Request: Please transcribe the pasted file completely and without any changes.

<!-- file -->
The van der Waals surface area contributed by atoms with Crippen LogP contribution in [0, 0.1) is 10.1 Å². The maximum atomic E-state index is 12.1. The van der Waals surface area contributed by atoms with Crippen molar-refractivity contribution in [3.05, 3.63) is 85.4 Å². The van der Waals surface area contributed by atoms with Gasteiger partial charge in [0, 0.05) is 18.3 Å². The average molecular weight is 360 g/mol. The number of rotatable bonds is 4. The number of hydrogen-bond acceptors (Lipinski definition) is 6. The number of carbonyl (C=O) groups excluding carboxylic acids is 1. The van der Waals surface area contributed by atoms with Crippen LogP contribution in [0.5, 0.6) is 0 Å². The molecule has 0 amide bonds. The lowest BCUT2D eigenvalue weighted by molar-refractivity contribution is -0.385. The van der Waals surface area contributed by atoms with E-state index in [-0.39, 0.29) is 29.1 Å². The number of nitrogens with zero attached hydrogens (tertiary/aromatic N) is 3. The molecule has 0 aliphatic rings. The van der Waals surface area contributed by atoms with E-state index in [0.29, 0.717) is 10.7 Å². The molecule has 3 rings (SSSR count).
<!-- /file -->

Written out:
The van der Waals surface area contributed by atoms with Crippen LogP contribution in [0, 0.1) is 10.1 Å². The maximum atomic E-state index is 12.1. The van der Waals surface area contributed by atoms with Crippen molar-refractivity contribution in [3.05, 3.63) is 85.4 Å². The van der Waals surface area contributed by atoms with Gasteiger partial charge in [0, 0.05) is 18.3 Å². The average molecular weight is 360 g/mol. The number of rotatable bonds is 4. The number of hydrogen-bond acceptors (Lipinski definition) is 6. The number of carbonyl (C=O) groups excluding carboxylic acids is 1. The van der Waals surface area contributed by atoms with Crippen LogP contribution in [0.5, 0.6) is 0 Å². The molecule has 0 amide bonds. The lowest BCUT2D eigenvalue weighted by molar-refractivity contribution is -0.385. The van der Waals surface area contributed by atoms with E-state index in [-0.39, 0.29) is 29.1 Å². The number of nitrogens with zero attached hydrogens (tertiary/aromatic N) is 3. The molecule has 0 aliphatic rings. The van der Waals surface area contributed by atoms with E-state index in [0.29, 0.717) is 10.7 Å². The molecule has 3 rings (SSSR count).